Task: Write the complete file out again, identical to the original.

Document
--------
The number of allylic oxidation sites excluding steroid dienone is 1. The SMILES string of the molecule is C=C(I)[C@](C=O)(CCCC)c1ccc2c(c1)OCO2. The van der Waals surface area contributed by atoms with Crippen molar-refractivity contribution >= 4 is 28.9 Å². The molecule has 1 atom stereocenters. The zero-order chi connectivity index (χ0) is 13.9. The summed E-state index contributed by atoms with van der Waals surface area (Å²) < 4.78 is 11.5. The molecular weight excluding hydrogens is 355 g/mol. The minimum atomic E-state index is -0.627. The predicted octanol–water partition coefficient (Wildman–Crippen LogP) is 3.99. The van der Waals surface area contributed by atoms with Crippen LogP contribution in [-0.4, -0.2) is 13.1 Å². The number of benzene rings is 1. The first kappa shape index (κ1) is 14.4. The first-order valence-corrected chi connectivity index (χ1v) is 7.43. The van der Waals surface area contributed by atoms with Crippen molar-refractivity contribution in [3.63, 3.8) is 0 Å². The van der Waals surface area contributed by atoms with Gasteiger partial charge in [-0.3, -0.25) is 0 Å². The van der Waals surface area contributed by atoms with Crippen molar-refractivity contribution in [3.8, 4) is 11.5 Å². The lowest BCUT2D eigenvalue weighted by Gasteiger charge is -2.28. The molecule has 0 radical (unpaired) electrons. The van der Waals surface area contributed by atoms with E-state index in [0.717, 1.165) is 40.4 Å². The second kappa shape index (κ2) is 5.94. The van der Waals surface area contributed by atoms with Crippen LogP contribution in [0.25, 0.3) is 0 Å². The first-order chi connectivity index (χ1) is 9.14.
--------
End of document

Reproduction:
The number of allylic oxidation sites excluding steroid dienone is 1. The SMILES string of the molecule is C=C(I)[C@](C=O)(CCCC)c1ccc2c(c1)OCO2. The van der Waals surface area contributed by atoms with Crippen molar-refractivity contribution >= 4 is 28.9 Å². The molecule has 1 atom stereocenters. The zero-order chi connectivity index (χ0) is 13.9. The summed E-state index contributed by atoms with van der Waals surface area (Å²) < 4.78 is 11.5. The molecular weight excluding hydrogens is 355 g/mol. The minimum atomic E-state index is -0.627. The predicted octanol–water partition coefficient (Wildman–Crippen LogP) is 3.99. The van der Waals surface area contributed by atoms with Crippen LogP contribution in [-0.4, -0.2) is 13.1 Å². The number of benzene rings is 1. The first kappa shape index (κ1) is 14.4. The first-order valence-corrected chi connectivity index (χ1v) is 7.43. The van der Waals surface area contributed by atoms with Crippen molar-refractivity contribution in [3.63, 3.8) is 0 Å². The van der Waals surface area contributed by atoms with Gasteiger partial charge in [-0.3, -0.25) is 0 Å². The van der Waals surface area contributed by atoms with Crippen molar-refractivity contribution in [3.8, 4) is 11.5 Å². The lowest BCUT2D eigenvalue weighted by Gasteiger charge is -2.28. The molecule has 0 radical (unpaired) electrons. The van der Waals surface area contributed by atoms with E-state index in [0.717, 1.165) is 40.4 Å². The second kappa shape index (κ2) is 5.94. The van der Waals surface area contributed by atoms with Crippen LogP contribution in [0.25, 0.3) is 0 Å². The first-order chi connectivity index (χ1) is 9.14.